Eskom will be given R3.5 billion to install solar water geysers, while municipalities will receive R538 million to install energy efficient lighting and technologies.

Gordhan gives Sanral, Prasa more money - Sapa

Finance Minister Pravin Gordhan on Wednesday announced more funding for embattled transport agencies Prasa and Sanral to upgrade train services and national roads in his 2013/14 Budget.

The Passenger Rail Agency of South Africa will get roughly R5 billion over the next three years to fund plans to renew its fleet.

“The capital allocations to Prasa will ensure that the commuter fleet is renewed over a 10-year period from 2015/16 onwards and the necessary complementary allocations made,” according to the estimates of national expenditure tabled in Parliament.

The South African National Roads Agency will get an additional R156.2 million in the coming financial year, and roughly R1 billion a year for the following two years.

These allocations follow last year’s Treasury lifeline of R5.8 billion to Sanral after massive public opposition delayed the implementation of e-tolling to allow it to service debt on the Gauteng Freeway Improvement Project.

Labour unrest leads to weak output growth - Sapa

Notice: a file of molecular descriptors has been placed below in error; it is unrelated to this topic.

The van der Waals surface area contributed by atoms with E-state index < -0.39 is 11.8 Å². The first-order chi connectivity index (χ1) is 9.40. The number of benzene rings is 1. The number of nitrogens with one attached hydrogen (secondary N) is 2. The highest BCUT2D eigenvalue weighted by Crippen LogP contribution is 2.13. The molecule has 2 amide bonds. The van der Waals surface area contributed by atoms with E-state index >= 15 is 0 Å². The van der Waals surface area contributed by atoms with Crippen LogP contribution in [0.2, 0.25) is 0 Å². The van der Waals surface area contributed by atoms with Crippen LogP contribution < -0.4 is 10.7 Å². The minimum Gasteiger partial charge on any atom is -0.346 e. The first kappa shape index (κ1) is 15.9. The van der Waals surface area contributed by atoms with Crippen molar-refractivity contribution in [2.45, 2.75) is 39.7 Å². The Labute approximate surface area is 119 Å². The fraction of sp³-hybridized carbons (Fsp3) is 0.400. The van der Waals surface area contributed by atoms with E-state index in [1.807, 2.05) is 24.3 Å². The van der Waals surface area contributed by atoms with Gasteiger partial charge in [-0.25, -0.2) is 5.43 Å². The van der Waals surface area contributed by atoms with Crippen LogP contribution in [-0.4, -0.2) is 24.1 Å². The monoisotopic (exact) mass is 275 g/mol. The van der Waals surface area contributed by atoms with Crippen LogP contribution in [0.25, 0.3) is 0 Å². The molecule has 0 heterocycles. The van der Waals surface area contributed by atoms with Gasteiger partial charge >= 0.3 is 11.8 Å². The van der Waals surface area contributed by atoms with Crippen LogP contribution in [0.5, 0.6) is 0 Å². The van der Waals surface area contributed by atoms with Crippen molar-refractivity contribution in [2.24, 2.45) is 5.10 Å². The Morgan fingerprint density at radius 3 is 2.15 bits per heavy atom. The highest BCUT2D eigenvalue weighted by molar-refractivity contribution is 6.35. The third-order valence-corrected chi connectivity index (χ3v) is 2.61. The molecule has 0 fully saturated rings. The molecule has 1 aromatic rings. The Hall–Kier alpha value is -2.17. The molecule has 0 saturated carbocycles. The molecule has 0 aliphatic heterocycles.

The total value of losses in mining production due to the crippling 2012 strikes has exceeded the R15 billion mark, the National Treasury estimates.

According to the 2013/14 budget review document, copper production fell by 21.8%, gold by 14.5%, and platinum by 12%.

Mining output was not expected to recover anytime soon.

“Delays in the resumption of full operations, shaft closures, and fraught labour relations could constrain output for a prolonged period,” the document said.

This had a knock-on effect on sectors closely linked to mining.

“Metal products — the largest component in manufacturing output  — and the electrical machinery sector were the worst performers in 2012. Output in many sectors remains significantly below pre-recession levels.” 

On the strike by farmworkers in the Western Cape, it was noted that while a 50% increase in wages would boost farmworker incomes it could also lead to job losses.

“The depth of labour frustrations in the mining and agricultural sectors is partly rooted in unsustainable economic and social conditions, sharpened by the rising cost of living.”  For these sectors to prosper, employers and labour organisations had to make more concerted efforts to tackle concerns.